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Appendix Q. Speeches For Study And Practise. Part 6

We progressives mean that America shall answer them. The Progressive party is the helping hand to those whom a vicious industrialism has maimed and crippled. We are for the conservation of our natural resources; but even more we are for the conservation of human life. Our forests, water power and minerals are valuable and must be saved from the spoilers; but men, women and children are more valuable and they, too, must be saved from the spoilers.

Because women, as much as men, are a part of our economic and social life, women, as much as men, should have the voting power to solve all economic and social problems. Votes for women are theirs as a matter of natural right alone; votes for women should be theirs as a matter of political wisdom also. As wage-earners, they should help to solve the labor problem; as property owners they should help to solve the tax problem; as wives and mothers they should help to solve all the problems that concern the home. And that means all national problems; for the Nation abides at the fireside.

If it is said that women cannot help defend the Nation in time of war and therefore that they should not help to determine the Nation's destinies in time of peace, the answer is that women suffer and serve in time of conflict as much as men who carry muskets. And the deeper answer is that those who bear the Nation's soldiers are as much the Nation's defenders as their sons.

Public spokesmen for the invisible government say that many of our reforms are unconstitutional. The same kind of men said the same thing of every effort the Nation has made to end national abuses. But in every case, whether in the courts, at the ballot box, or on the battlefield, the vitality of the Constitution was vindicated.

The Progressive party believes that the Constitution is a living thing, growing with the people's growth, strengthening with the people's strength, aiding the people in their struggle for life, liberty and the pursuit of happiness, permitting the people to meet all their needs as conditions change. The opposition believes that the Constitution is a dead form, holding back the people's growth, shackling the people's strength but giving a free hand to malign powers that prey upon the people. The first words of the Constitution are "We the people," and they declare that the Constitution's purpose is "to form a perfect Union and to promote the general welfare." To do just that is the very heart of the progressive cause.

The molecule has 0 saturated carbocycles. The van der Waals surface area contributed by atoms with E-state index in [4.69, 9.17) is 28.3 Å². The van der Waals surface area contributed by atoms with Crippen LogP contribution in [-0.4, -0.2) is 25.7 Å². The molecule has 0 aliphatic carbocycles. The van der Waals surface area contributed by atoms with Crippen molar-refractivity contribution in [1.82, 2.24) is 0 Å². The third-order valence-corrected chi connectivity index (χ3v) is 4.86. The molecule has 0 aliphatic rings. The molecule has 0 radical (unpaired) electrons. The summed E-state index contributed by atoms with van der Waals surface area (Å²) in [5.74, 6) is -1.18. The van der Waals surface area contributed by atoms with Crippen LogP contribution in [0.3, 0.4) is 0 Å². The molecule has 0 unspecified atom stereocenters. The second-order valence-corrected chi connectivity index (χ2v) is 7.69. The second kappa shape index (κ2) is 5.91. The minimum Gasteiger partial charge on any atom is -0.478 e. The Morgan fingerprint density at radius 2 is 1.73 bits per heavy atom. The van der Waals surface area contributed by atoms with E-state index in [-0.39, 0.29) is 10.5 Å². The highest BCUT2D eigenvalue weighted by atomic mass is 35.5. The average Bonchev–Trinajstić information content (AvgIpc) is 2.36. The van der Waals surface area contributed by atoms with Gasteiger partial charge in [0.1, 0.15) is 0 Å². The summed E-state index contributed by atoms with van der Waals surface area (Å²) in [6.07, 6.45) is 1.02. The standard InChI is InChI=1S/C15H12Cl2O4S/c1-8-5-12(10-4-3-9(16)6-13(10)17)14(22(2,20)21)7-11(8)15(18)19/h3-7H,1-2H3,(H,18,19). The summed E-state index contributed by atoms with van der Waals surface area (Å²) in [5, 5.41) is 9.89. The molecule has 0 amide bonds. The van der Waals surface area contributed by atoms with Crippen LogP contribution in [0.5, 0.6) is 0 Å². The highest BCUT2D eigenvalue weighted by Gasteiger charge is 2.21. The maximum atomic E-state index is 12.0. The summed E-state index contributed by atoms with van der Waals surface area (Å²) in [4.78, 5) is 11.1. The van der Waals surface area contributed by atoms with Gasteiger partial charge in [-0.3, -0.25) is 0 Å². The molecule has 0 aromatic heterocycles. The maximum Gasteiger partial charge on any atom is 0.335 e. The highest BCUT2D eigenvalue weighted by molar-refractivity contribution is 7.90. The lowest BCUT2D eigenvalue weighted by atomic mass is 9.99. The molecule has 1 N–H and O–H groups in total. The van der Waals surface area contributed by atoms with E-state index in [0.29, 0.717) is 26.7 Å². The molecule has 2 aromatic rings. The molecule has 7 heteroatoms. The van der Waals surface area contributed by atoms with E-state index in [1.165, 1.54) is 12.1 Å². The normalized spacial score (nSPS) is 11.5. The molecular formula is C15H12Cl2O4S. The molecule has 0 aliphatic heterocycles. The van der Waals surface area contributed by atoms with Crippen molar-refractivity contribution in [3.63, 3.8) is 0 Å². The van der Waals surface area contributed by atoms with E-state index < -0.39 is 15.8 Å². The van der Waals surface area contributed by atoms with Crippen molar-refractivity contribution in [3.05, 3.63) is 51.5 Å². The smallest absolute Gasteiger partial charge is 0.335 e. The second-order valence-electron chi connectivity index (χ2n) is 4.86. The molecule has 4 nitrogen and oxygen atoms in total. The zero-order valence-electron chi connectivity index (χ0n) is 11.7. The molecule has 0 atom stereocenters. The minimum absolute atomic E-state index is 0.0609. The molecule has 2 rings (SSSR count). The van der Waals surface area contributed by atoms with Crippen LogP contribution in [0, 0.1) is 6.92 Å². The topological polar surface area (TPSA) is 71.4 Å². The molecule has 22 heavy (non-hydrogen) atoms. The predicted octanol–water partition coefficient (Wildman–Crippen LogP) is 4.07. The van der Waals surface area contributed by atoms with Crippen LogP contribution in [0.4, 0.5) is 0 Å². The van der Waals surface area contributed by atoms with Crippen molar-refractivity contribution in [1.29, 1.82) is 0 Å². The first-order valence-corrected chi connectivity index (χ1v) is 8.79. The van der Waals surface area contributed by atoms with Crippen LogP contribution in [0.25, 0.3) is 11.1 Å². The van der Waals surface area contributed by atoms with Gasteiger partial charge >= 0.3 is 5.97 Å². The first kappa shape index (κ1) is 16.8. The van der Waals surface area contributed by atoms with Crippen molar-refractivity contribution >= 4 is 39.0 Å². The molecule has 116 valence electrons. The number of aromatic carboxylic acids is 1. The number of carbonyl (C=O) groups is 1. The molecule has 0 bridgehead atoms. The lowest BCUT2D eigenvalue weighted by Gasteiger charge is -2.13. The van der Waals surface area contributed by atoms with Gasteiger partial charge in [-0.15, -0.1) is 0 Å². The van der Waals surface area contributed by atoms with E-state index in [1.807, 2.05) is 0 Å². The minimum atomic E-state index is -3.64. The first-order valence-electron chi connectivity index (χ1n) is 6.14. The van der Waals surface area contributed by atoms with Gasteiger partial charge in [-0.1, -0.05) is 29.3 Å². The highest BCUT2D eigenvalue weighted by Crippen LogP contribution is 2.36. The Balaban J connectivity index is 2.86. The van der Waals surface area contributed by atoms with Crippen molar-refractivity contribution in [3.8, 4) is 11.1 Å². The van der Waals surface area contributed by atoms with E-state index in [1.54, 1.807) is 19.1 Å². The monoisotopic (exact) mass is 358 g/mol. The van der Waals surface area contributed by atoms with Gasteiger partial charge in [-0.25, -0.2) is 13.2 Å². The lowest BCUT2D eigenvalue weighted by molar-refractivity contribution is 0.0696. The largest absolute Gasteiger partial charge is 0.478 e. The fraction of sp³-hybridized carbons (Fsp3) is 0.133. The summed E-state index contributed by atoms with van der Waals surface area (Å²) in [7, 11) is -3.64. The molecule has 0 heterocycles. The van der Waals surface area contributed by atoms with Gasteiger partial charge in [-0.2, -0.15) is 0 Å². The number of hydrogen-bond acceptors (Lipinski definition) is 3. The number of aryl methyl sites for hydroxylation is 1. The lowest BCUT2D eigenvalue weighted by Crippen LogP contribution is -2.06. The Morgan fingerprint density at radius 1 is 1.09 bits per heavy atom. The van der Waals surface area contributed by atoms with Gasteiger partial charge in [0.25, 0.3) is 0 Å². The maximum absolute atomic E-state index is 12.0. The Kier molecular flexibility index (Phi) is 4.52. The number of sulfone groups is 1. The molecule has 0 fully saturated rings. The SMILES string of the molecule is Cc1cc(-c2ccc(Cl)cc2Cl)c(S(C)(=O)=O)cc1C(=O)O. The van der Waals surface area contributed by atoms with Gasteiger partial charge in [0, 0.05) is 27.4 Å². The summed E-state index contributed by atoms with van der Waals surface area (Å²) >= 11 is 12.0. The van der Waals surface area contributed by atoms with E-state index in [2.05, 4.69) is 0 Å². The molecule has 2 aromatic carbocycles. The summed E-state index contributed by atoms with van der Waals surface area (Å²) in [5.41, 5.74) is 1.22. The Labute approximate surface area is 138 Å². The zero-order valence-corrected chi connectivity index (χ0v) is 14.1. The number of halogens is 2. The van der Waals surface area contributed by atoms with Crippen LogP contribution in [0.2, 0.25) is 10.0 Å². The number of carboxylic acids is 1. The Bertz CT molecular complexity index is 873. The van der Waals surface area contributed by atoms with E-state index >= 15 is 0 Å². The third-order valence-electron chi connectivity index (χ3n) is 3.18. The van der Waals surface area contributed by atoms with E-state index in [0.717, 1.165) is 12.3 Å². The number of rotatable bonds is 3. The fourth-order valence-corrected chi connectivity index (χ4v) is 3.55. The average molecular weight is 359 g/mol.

The Progressive party asserts anew the vitality of the Constitution. We believe in the true doctrine of states' rights, which forbids the Nation from interfering with states' affairs, and also forbids the states from interfering with national affairs. The combined intelligence and composite conscience of the American people is as irresistible as it is righteous; and the Constitution does not prevent that force from working out the general welfare.

From certain sources we hear preachments about the danger of our reforms to American institutions. What is the purpose of American institutions? Why was this Republic established? What does the flag stand for? What do these things mean?

They mean that the people shall be free to correct human abuses.

They mean that men, women and children shall not be denied the opportunity to grow stronger and nobler.

They mean that the people shall have the power to make our land each day a better place to live in.

They mean the realities of liberty and not the academics of theory.

They mean the actual progress of the race in tangible items of daily living and not the theoretics of barren disputation.

If they do not mean these things they are as sounding brass and tinkling cymbals.

A Nation of strong, upright men and women; a Nation of wholesome homes, realizing the best ideals; a Nation whose power is glorified by its justice and whose justice is the conscience of scores of millions of God-fearing people - that is the Nation the people need and want. And that is the Nation they shall have.

For never doubt that we Americans will make good the real meaning of our institutions. Never doubt that we will solve, in righteousness and wisdom, every vexing problem. Never doubt that in the end, the hand from above that leads us upward will prevail over the hand from below that drags us downward. Never doubt that we are indeed a Nation whose God is the Lord.

And, so, never doubt that a braver, fairer, cleaner America 6urelv will come; that a better and brighter life for all beneath the flag surely will be achieved. Those who now scoff soon will pray. Those who now doubt soon will believe.

Soon the night will pass; and when, to the Sentinel on the ramparts of Liberty the anxious ask: "Watchman, what of the night?" his answer will be "Lo, the morn appeareth."

Knowing the price we must pay, the sacrifice we must make, the burdens we must carry, the assaults we must endure - knowing full well the cost - yet we enlist, and we enlist for the war. For we know the justice of our cause, and we know, too, its certain triumph.

Not reluctantly then, but eagerly, not with faint hearts but strong, do we now advance upon the enemies of the people. For the call that comes to us is the call that came to our fathers. As they responded so shall we.

"He hath sounded forth a trumpet that shall never call retreat, He is sifting out the hearts of men before His judgment seat. Oh, be swift our souls to answer Him, be jubilant our feet,

Our God is marching on."


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